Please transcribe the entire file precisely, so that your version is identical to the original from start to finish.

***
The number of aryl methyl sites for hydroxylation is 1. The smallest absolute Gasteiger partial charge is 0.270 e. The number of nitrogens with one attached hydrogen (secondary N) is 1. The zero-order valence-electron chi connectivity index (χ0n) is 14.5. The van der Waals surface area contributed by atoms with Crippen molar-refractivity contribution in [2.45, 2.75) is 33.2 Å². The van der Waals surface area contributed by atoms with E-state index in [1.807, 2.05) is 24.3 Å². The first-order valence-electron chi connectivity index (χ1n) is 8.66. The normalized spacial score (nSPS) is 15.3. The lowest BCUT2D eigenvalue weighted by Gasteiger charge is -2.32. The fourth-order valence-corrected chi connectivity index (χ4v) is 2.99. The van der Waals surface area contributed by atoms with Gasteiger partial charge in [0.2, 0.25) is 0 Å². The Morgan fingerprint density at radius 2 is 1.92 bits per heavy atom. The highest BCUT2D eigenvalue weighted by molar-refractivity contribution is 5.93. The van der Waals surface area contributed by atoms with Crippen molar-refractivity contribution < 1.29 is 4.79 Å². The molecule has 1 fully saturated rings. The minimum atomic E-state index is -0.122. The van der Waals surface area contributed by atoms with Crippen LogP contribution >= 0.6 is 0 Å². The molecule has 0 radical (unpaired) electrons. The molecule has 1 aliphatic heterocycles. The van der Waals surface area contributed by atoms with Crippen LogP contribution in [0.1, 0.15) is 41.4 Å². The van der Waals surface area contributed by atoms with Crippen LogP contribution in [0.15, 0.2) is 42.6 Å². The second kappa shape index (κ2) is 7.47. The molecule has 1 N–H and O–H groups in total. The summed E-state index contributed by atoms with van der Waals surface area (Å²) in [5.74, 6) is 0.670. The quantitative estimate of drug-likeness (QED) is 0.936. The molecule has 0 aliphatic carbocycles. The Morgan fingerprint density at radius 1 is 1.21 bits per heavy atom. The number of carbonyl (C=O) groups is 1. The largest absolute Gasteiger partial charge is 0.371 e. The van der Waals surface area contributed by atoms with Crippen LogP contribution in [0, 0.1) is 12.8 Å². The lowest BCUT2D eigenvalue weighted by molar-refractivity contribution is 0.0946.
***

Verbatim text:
The number of aryl methyl sites for hydroxylation is 1. The smallest absolute Gasteiger partial charge is 0.270 e. The number of nitrogens with one attached hydrogen (secondary N) is 1. The zero-order valence-electron chi connectivity index (χ0n) is 14.5. The van der Waals surface area contributed by atoms with Crippen molar-refractivity contribution in [2.45, 2.75) is 33.2 Å². The van der Waals surface area contributed by atoms with E-state index in [1.807, 2.05) is 24.3 Å². The first-order valence-electron chi connectivity index (χ1n) is 8.66. The normalized spacial score (nSPS) is 15.3. The lowest BCUT2D eigenvalue weighted by Gasteiger charge is -2.32. The fourth-order valence-corrected chi connectivity index (χ4v) is 2.99. The van der Waals surface area contributed by atoms with Gasteiger partial charge in [0.2, 0.25) is 0 Å². The Morgan fingerprint density at radius 2 is 1.92 bits per heavy atom. The highest BCUT2D eigenvalue weighted by molar-refractivity contribution is 5.93. The van der Waals surface area contributed by atoms with Crippen molar-refractivity contribution < 1.29 is 4.79 Å². The molecule has 1 fully saturated rings. The minimum atomic E-state index is -0.122. The van der Waals surface area contributed by atoms with Crippen LogP contribution >= 0.6 is 0 Å². The molecule has 0 radical (unpaired) electrons. The molecule has 1 aliphatic heterocycles. The van der Waals surface area contributed by atoms with Crippen LogP contribution in [0.1, 0.15) is 41.4 Å². The van der Waals surface area contributed by atoms with Crippen LogP contribution in [0.15, 0.2) is 42.6 Å². The second kappa shape index (κ2) is 7.47. The molecule has 1 N–H and O–H groups in total. The summed E-state index contributed by atoms with van der Waals surface area (Å²) in [5.74, 6) is 0.670. The quantitative estimate of drug-likeness (QED) is 0.936. The molecule has 0 aliphatic carbocycles. The Morgan fingerprint density at radius 1 is 1.21 bits per heavy atom. The number of carbonyl (C=O) groups is 1. The largest absolute Gasteiger partial charge is 0.371 e. The van der Waals surface area contributed by atoms with Crippen LogP contribution in [0, 0.1) is 12.8 Å². The lowest BCUT2D eigenvalue weighted by molar-refractivity contribution is 0.0946.